I wanted to briefly talk about an article on The Root that I happened to come across while scrolling through the internet one day. The first person of African descent set foot on America’s soil in the year 1619. Ever since then, black people have had a treacherous experience here. We are seen as foreign objects that do not belong; the “other.” Our skin is discriminated against, as well as our hair, body types, and culture…but it’s always copied. Like I stated in a Facebook post a few days ago, we are the culture, we just never get the credit. I just thought that is was kind of interesting. This 400 years of slavery (even though slavery was abolished in 1865) may have brought some sort of curse. We might not be picking cotton in fields and being beaten with whips, but we are still slaves to systematic oppression as well as archaic ideologies of how black people should be. Jim Crow kind of still exists you know? It just manifests itself in various ways throughout the years. The 400 years trope comes from the bible. In Genesis 15:13, it says, “Then the LORD said to him, “Know for certain that for four hundred years your descendants will be strangers in a country not their own and that they will be enslaved and mistreated there (New International Version).” Sounds familiar doesn’t it? If you add 400 to 1619, what do you get? I know I’m not an aficionado in mathematics, but if my calculator is correct, you get 2019!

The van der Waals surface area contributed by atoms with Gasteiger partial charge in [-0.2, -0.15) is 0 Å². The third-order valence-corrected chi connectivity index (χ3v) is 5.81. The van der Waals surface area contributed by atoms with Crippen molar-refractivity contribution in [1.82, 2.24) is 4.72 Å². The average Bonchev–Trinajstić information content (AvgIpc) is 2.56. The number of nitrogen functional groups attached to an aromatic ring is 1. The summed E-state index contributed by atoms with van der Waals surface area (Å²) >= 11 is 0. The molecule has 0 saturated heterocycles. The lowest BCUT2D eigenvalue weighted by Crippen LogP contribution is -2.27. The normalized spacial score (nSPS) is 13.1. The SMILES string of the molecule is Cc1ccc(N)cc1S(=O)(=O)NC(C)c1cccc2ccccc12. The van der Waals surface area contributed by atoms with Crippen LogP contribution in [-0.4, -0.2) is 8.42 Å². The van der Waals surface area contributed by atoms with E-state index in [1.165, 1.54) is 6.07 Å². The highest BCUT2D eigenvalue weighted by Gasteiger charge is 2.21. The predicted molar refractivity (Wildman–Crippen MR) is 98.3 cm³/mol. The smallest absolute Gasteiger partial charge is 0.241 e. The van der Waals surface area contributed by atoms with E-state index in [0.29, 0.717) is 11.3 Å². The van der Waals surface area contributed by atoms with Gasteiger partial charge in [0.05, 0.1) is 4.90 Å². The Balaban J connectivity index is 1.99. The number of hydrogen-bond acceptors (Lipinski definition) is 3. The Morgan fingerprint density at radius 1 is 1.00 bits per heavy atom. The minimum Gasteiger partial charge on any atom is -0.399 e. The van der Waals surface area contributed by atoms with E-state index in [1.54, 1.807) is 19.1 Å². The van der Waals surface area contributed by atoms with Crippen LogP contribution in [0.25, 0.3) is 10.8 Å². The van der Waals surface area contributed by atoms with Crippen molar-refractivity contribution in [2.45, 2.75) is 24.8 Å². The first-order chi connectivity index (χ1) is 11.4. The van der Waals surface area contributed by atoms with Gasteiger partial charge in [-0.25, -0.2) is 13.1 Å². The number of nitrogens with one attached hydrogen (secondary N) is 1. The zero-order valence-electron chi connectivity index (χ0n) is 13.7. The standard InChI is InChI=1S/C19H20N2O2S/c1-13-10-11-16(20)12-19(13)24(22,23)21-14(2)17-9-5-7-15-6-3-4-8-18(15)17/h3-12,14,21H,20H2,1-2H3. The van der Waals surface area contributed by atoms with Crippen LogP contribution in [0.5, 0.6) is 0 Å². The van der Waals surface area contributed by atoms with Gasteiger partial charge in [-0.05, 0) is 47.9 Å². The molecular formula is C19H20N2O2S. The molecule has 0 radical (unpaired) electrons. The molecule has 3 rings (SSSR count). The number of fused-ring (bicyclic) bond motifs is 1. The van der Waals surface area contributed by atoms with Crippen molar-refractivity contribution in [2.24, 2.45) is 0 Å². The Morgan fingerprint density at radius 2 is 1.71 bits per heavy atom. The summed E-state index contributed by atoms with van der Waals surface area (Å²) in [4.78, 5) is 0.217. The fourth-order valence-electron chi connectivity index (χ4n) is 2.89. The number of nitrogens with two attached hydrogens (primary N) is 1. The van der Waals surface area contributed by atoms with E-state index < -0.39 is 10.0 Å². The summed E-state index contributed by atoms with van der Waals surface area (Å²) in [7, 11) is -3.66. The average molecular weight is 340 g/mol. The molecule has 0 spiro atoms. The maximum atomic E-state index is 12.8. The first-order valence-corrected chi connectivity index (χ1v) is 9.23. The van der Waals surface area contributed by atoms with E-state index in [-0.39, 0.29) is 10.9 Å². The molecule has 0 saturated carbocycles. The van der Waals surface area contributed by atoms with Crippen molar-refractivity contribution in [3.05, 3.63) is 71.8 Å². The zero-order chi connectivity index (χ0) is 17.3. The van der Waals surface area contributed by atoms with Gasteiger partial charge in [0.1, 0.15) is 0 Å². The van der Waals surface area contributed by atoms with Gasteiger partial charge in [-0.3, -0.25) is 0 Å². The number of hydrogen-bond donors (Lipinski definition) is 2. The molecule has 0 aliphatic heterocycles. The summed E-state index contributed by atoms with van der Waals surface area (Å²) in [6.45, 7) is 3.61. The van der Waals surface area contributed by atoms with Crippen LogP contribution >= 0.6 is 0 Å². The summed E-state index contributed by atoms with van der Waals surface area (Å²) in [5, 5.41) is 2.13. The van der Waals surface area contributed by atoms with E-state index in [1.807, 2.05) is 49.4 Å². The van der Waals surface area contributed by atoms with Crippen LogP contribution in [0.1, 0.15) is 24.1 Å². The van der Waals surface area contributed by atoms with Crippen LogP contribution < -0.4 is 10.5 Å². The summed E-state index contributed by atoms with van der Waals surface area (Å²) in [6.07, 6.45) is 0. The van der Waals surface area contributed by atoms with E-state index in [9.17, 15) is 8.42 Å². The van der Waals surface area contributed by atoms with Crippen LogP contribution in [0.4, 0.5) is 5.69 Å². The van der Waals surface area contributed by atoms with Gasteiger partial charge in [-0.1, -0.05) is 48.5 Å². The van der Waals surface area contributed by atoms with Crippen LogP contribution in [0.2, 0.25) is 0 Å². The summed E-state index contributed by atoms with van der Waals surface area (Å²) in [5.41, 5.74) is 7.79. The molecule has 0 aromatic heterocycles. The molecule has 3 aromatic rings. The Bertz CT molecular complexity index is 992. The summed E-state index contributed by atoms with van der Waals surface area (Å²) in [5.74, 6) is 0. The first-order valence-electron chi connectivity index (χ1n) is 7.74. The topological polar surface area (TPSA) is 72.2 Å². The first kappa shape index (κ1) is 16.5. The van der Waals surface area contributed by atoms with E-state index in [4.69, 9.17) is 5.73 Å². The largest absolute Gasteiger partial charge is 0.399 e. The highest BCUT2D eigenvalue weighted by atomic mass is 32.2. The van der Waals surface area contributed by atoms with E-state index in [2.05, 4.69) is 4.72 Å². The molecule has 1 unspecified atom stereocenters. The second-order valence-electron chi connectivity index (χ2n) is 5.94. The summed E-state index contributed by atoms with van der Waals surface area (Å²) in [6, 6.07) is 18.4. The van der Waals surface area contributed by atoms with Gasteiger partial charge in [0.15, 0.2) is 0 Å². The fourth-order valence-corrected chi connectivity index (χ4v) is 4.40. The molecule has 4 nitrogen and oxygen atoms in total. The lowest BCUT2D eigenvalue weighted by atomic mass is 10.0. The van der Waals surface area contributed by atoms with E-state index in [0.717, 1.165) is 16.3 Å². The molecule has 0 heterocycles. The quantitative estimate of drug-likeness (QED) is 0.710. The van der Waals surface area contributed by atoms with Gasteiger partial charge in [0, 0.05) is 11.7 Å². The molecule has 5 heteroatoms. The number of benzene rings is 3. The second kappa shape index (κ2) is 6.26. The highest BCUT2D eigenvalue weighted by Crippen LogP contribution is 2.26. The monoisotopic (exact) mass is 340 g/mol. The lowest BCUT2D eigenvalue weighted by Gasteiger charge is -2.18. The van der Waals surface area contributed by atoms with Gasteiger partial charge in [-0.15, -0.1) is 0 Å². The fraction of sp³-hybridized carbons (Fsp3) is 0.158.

2019 is the 400th year. Has the curse been lifted? I can say as a minority in America that my experiences here have not been peachy keen. I mean, a bit of my self loathing as a child came from the fact that I did not resemble my Caucasian counterparts. Going to college in a town that is more than 90% white lets me know some days that I am not accepted in some communities. This, however, has only made me stronger as an individual and prouder of my blackness. People are so pressed that I exist, like…keep hating boo. 2018 had made me come face to face with myself. People will not always like me just by looking at me, and I can’t let that affect me. We as people can work together as a collective to strengthen our community, but we must first acknowledge the beauty and power in ourselves individually…and there’s an abundance of it. Do you know how important you are? How much you’ve endured? How much your ancestors have gone through? Your looks are envied by others. Your history is rich and full. Black people…that is all in you! It’s in me! And 2018 has made me aware that I am a blessing and I should think of myself as such. That might sound a little vain, but you are a blessing. You could be six feet deep in the ground. Every day that you live is a blessing.